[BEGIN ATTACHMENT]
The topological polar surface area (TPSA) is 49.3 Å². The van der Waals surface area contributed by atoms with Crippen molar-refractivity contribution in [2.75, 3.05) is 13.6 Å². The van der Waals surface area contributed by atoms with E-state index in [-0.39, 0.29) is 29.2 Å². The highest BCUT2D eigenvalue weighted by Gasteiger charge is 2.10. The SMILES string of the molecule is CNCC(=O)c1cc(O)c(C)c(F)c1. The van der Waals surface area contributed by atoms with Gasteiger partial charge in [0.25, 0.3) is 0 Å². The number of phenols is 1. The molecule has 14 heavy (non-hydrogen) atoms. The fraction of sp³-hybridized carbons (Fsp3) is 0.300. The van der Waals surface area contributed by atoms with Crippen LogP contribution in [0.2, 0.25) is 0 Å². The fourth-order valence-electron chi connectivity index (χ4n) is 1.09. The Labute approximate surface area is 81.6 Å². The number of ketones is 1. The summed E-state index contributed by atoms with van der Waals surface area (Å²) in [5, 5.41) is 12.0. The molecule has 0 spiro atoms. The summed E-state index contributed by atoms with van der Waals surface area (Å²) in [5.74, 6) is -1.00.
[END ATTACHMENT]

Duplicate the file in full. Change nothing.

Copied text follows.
The topological polar surface area (TPSA) is 49.3 Å². The van der Waals surface area contributed by atoms with Crippen molar-refractivity contribution in [2.75, 3.05) is 13.6 Å². The van der Waals surface area contributed by atoms with E-state index in [-0.39, 0.29) is 29.2 Å². The highest BCUT2D eigenvalue weighted by Gasteiger charge is 2.10. The SMILES string of the molecule is CNCC(=O)c1cc(O)c(C)c(F)c1. The van der Waals surface area contributed by atoms with Gasteiger partial charge in [0.25, 0.3) is 0 Å². The number of phenols is 1. The molecule has 14 heavy (non-hydrogen) atoms. The fraction of sp³-hybridized carbons (Fsp3) is 0.300. The van der Waals surface area contributed by atoms with Crippen LogP contribution in [0.2, 0.25) is 0 Å². The fourth-order valence-electron chi connectivity index (χ4n) is 1.09. The Labute approximate surface area is 81.6 Å². The number of ketones is 1. The summed E-state index contributed by atoms with van der Waals surface area (Å²) in [5, 5.41) is 12.0. The molecule has 0 spiro atoms. The summed E-state index contributed by atoms with van der Waals surface area (Å²) in [5.74, 6) is -1.00.